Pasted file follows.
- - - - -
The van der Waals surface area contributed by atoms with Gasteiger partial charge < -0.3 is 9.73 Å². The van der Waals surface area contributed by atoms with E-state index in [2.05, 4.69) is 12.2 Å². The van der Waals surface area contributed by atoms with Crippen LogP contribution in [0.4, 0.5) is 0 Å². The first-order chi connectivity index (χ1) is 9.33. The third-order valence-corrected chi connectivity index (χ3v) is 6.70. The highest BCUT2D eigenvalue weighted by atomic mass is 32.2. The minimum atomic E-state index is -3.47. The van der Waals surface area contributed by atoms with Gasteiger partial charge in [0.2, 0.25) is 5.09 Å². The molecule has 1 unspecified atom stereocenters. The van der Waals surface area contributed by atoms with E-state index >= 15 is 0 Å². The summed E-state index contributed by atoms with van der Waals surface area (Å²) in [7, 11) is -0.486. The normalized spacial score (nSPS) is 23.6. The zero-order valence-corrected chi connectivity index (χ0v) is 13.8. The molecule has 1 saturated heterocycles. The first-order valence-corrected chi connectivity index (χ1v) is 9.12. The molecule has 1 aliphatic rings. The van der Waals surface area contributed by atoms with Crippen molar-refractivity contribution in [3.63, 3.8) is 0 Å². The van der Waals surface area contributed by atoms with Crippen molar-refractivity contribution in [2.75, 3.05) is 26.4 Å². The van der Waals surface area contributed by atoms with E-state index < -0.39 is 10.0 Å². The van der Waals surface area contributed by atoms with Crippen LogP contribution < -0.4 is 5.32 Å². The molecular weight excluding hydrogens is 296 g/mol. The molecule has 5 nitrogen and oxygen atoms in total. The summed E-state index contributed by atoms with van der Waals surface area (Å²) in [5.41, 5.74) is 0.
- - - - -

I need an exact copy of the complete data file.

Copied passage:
The van der Waals surface area contributed by atoms with Gasteiger partial charge < -0.3 is 9.73 Å². The van der Waals surface area contributed by atoms with E-state index in [2.05, 4.69) is 12.2 Å². The van der Waals surface area contributed by atoms with Crippen LogP contribution in [0.4, 0.5) is 0 Å². The first-order chi connectivity index (χ1) is 9.33. The third-order valence-corrected chi connectivity index (χ3v) is 6.70. The highest BCUT2D eigenvalue weighted by atomic mass is 32.2. The minimum atomic E-state index is -3.47. The van der Waals surface area contributed by atoms with Gasteiger partial charge in [0.2, 0.25) is 5.09 Å². The molecule has 1 unspecified atom stereocenters. The van der Waals surface area contributed by atoms with E-state index >= 15 is 0 Å². The summed E-state index contributed by atoms with van der Waals surface area (Å²) in [7, 11) is -0.486. The normalized spacial score (nSPS) is 23.6. The zero-order valence-corrected chi connectivity index (χ0v) is 13.8. The molecule has 1 saturated heterocycles. The first-order valence-corrected chi connectivity index (χ1v) is 9.12. The molecule has 1 aliphatic rings. The van der Waals surface area contributed by atoms with Crippen molar-refractivity contribution in [3.63, 3.8) is 0 Å². The van der Waals surface area contributed by atoms with Crippen molar-refractivity contribution in [2.75, 3.05) is 26.4 Å². The van der Waals surface area contributed by atoms with E-state index < -0.39 is 10.0 Å². The van der Waals surface area contributed by atoms with Crippen LogP contribution < -0.4 is 5.32 Å². The molecular weight excluding hydrogens is 296 g/mol. The molecule has 5 nitrogen and oxygen atoms in total. The summed E-state index contributed by atoms with van der Waals surface area (Å²) in [5.41, 5.74) is 0.